Obama pressed Fore to explain remarks she gave during a
question-and-answer session after a 1987 speech at Wellesley
College outside Boston."

"The remarks were misunderstood, Fore said, but she resigned
as a Wellesley trustee to quell the controversy at the college."

"In the Senate hearing on Thursday, Obama questioned Fore
about the racial comments for more than 20 minutes, repeatedly
pressing for an explanation of the remarks. When her answers
did not satisfy him, Obama said he wondered what type of
environment she would create for employees who were black,
Hispanic or had other racial backgrounds if she held a
"stereotypical notion of how various people performed."

To read the full article, see: Full Story


It's been a while since we had a vocabulary word to discuss.
The following item from the A Word A Day mailing list is
a slang term for money I wasn't familiar with:

"spondulicks also spondulix (spon-DOO-liks) noun

Money; cash.

[Of unknown origin.]

It could only be a sign of money's popularity that there are
numerous slang terms to describe it. Among others, there
are moola, buck, greenback (from the color of the US
currency), simoleon, dead presidents (from the pictures
of US presidents on currency notes), bean, and dough
(referring to the buying of food). Counterfeit money could
then very well be sourdough.

"Get yourself another tasty helping, as long as you are in
possession of the requisite spondulicks."
Salman Rushdie; The Ground Beneath Her Feet;
Picador Books; 2000."


[Maybe the term just isn't popular in my part of the
world, but I'd never heard of this one. I had seen it
before, but remained clueless until now. "The Elusive
Spondulix" was the business name of a dealer I saw at
a coin show. An Internet search tells me this was
probably Tom Culhane of Union, NJ. From his web

"The company name, The Elusive Spondulix, may have
raised your sesquipedalian curiosity. No don't run for
your 'Funk & Wagner', let me elucidate.

Obviously, Elusive means hard to find or locate; Spondulix,
the word people always question me about at coin shows,
is neither latin nor greek. I can't speak any language other
than english. Spondulix is a word which entered the english
language from American slang of the 1800's. During this
time African and West Indies Cowry-Shell money, made
of gold, was on display at the Philadelphia Mint.

Referred to as Spondu, the slang, Spondulix, eventually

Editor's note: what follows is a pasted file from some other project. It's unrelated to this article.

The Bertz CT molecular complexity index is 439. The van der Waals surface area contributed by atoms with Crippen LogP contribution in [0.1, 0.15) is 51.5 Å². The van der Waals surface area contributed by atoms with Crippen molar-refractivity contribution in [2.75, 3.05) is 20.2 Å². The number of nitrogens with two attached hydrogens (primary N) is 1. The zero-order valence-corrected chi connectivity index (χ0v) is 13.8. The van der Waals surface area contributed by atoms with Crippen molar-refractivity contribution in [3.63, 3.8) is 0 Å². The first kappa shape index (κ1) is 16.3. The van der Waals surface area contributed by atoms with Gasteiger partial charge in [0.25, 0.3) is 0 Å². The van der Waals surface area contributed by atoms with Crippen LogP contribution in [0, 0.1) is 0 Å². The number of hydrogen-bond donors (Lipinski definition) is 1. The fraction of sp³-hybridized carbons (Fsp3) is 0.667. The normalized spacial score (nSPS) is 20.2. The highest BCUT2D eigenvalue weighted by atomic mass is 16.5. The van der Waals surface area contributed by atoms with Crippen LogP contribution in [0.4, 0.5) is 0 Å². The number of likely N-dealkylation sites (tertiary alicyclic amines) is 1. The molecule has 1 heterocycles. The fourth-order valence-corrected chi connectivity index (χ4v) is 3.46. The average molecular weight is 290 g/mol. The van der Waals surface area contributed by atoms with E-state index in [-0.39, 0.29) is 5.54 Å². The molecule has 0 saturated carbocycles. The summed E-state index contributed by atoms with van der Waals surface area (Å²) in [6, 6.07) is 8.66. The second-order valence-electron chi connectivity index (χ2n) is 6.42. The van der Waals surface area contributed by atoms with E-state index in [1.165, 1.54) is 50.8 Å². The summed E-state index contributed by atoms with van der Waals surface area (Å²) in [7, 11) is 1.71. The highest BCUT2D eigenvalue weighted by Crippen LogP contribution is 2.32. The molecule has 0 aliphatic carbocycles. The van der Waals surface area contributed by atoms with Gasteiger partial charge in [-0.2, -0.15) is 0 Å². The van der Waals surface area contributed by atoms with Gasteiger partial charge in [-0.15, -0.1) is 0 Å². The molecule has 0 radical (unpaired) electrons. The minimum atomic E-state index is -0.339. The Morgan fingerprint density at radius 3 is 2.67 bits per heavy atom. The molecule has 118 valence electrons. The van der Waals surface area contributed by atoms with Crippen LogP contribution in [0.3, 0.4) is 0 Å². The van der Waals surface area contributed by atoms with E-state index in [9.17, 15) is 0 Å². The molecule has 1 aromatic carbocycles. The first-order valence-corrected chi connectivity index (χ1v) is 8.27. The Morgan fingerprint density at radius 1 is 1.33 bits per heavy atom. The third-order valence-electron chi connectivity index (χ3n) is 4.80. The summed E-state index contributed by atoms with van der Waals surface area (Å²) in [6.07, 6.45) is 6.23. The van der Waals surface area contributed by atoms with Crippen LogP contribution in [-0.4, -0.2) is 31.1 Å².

entered the english language as another word for coin or
money. The word has also been spelled ending both with
Lics and Licks, but the Lix ending is the more generally
accepted spelling."


To subscribe to A Word A Day: Subscribe


Regarding Ray Williams "dream" of working at the
American Numismatic Society, Henry Bergos writes:
"When I retired 5 years go I made a beeline to the ANS.
I recatalogued some of the medieval British coins. This,
of course, when I wasn't being given "Special Projects",
like working on the large cent collection! I have never
had as much fun anywhere! Anyone who has the slightest
ability to get there will have the time of their lives as a
volunteer in the greatest numismatic collection in the world.
Some of the coins I recatalogued were last catalogued
prior to 1960. With the new publications that we now have
most, if not all, the collections can be updated in this
magnificent institution. GO FOR IT AND ENJOY."


Alan V. Weinberg writes: "The use of "nose oil" to gloss up
early coppers makes me cringe. While the initial visual
impression might be good, the medium-long term effects
would presumably be devastating to any early copper's

First, does not "nose oil" carry the same acidic qualities as
fingerprint and palm print body oil which will, in short time,
etch itself into a copper's surfaces? We all know what
fingerprints look like on a copper coin - well, that print
comes from the acidic body oil exuding from the pores
on one's hand. By applying "nose oil" you will soon be
etching the entire surface of a copper!

Second, in the application of "nose oil", I can assure you
that tiny flecks of dried fingertip skin flake off with the oil
and on to the copper's surfaces and crevices, soon to
start corroding into green verdigris.

Stick with Care and Blue Ribbon, applied with a Q-tip
and 99% blotted off (not wiped off) with a soft old
much-washed (and clean) T-shirt."


Numismatics spans the globe. It's nice to come across press
accounts of collectors. One I found this week is from the
Telegraph of Calcutta, India: